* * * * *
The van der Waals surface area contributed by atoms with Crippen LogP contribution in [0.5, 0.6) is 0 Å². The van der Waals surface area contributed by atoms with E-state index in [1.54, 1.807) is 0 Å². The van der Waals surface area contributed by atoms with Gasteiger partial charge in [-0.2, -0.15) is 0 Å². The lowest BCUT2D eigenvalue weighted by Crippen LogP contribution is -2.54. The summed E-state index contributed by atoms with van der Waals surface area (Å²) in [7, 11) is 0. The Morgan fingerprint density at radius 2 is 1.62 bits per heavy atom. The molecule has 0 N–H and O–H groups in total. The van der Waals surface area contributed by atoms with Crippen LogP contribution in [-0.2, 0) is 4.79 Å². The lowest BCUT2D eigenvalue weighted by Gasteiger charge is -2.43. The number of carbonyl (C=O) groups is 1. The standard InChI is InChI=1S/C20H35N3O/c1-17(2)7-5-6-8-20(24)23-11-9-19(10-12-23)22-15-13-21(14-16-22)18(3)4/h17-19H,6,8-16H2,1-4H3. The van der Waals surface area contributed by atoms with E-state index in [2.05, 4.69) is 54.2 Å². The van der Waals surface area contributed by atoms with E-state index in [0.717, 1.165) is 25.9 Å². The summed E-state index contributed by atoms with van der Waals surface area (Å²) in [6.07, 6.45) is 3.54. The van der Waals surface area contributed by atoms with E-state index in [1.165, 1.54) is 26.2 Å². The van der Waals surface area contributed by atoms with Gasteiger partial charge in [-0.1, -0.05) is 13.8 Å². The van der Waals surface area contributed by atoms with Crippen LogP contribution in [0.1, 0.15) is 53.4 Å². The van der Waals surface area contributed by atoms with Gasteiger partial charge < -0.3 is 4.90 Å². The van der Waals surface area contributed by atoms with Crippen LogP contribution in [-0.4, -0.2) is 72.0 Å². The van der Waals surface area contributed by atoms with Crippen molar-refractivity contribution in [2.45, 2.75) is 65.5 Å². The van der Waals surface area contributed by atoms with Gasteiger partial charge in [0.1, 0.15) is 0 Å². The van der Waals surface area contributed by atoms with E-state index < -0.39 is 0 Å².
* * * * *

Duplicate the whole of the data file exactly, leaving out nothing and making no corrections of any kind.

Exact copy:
The van der Waals surface area contributed by atoms with Crippen LogP contribution in [0.5, 0.6) is 0 Å². The van der Waals surface area contributed by atoms with E-state index in [1.54, 1.807) is 0 Å². The van der Waals surface area contributed by atoms with Gasteiger partial charge in [-0.2, -0.15) is 0 Å². The lowest BCUT2D eigenvalue weighted by Crippen LogP contribution is -2.54. The summed E-state index contributed by atoms with van der Waals surface area (Å²) in [7, 11) is 0. The Morgan fingerprint density at radius 2 is 1.62 bits per heavy atom. The molecule has 0 N–H and O–H groups in total. The van der Waals surface area contributed by atoms with Crippen LogP contribution in [-0.2, 0) is 4.79 Å². The lowest BCUT2D eigenvalue weighted by Gasteiger charge is -2.43. The number of carbonyl (C=O) groups is 1. The standard InChI is InChI=1S/C20H35N3O/c1-17(2)7-5-6-8-20(24)23-11-9-19(10-12-23)22-15-13-21(14-16-22)18(3)4/h17-19H,6,8-16H2,1-4H3. The van der Waals surface area contributed by atoms with E-state index in [2.05, 4.69) is 54.2 Å². The van der Waals surface area contributed by atoms with E-state index in [0.717, 1.165) is 25.9 Å². The summed E-state index contributed by atoms with van der Waals surface area (Å²) in [6.07, 6.45) is 3.54. The van der Waals surface area contributed by atoms with E-state index in [1.165, 1.54) is 26.2 Å². The van der Waals surface area contributed by atoms with Gasteiger partial charge in [-0.1, -0.05) is 13.8 Å². The van der Waals surface area contributed by atoms with Crippen LogP contribution in [0.1, 0.15) is 53.4 Å². The van der Waals surface area contributed by atoms with Gasteiger partial charge < -0.3 is 4.90 Å². The van der Waals surface area contributed by atoms with Crippen LogP contribution in [-0.4, -0.2) is 72.0 Å². The van der Waals surface area contributed by atoms with Crippen molar-refractivity contribution in [2.45, 2.75) is 65.5 Å². The van der Waals surface area contributed by atoms with Gasteiger partial charge in [0.1, 0.15) is 0 Å². The van der Waals surface area contributed by atoms with E-state index < -0.39 is 0 Å².